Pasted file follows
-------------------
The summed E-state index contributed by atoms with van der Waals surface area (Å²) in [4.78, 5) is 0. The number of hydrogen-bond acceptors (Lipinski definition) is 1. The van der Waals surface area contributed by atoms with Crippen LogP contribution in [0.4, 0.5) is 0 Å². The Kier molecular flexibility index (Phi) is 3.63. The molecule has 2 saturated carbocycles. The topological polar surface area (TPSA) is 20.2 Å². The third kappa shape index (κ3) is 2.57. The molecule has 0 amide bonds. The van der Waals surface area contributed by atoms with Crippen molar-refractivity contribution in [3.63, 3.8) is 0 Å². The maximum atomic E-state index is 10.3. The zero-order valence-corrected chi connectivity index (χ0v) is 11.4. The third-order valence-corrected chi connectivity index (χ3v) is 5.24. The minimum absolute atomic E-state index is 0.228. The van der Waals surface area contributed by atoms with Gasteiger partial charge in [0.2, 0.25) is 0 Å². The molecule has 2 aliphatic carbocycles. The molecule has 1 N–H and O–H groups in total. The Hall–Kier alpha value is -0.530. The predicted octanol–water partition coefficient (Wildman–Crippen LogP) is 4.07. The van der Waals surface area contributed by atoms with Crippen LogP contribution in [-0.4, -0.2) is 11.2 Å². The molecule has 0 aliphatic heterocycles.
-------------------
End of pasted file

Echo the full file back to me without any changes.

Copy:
The summed E-state index contributed by atoms with van der Waals surface area (Å²) in [4.78, 5) is 0. The number of hydrogen-bond acceptors (Lipinski definition) is 1. The van der Waals surface area contributed by atoms with Crippen LogP contribution in [0.4, 0.5) is 0 Å². The Kier molecular flexibility index (Phi) is 3.63. The molecule has 2 saturated carbocycles. The topological polar surface area (TPSA) is 20.2 Å². The third kappa shape index (κ3) is 2.57. The molecule has 0 amide bonds. The van der Waals surface area contributed by atoms with Crippen molar-refractivity contribution in [3.63, 3.8) is 0 Å². The maximum atomic E-state index is 10.3. The zero-order valence-corrected chi connectivity index (χ0v) is 11.4. The third-order valence-corrected chi connectivity index (χ3v) is 5.24. The minimum absolute atomic E-state index is 0.228. The van der Waals surface area contributed by atoms with Gasteiger partial charge in [0.2, 0.25) is 0 Å². The molecule has 2 aliphatic carbocycles. The molecule has 1 N–H and O–H groups in total. The Hall–Kier alpha value is -0.530. The predicted octanol–water partition coefficient (Wildman–Crippen LogP) is 4.07. The van der Waals surface area contributed by atoms with Crippen LogP contribution in [-0.4, -0.2) is 11.2 Å². The molecule has 0 aliphatic heterocycles.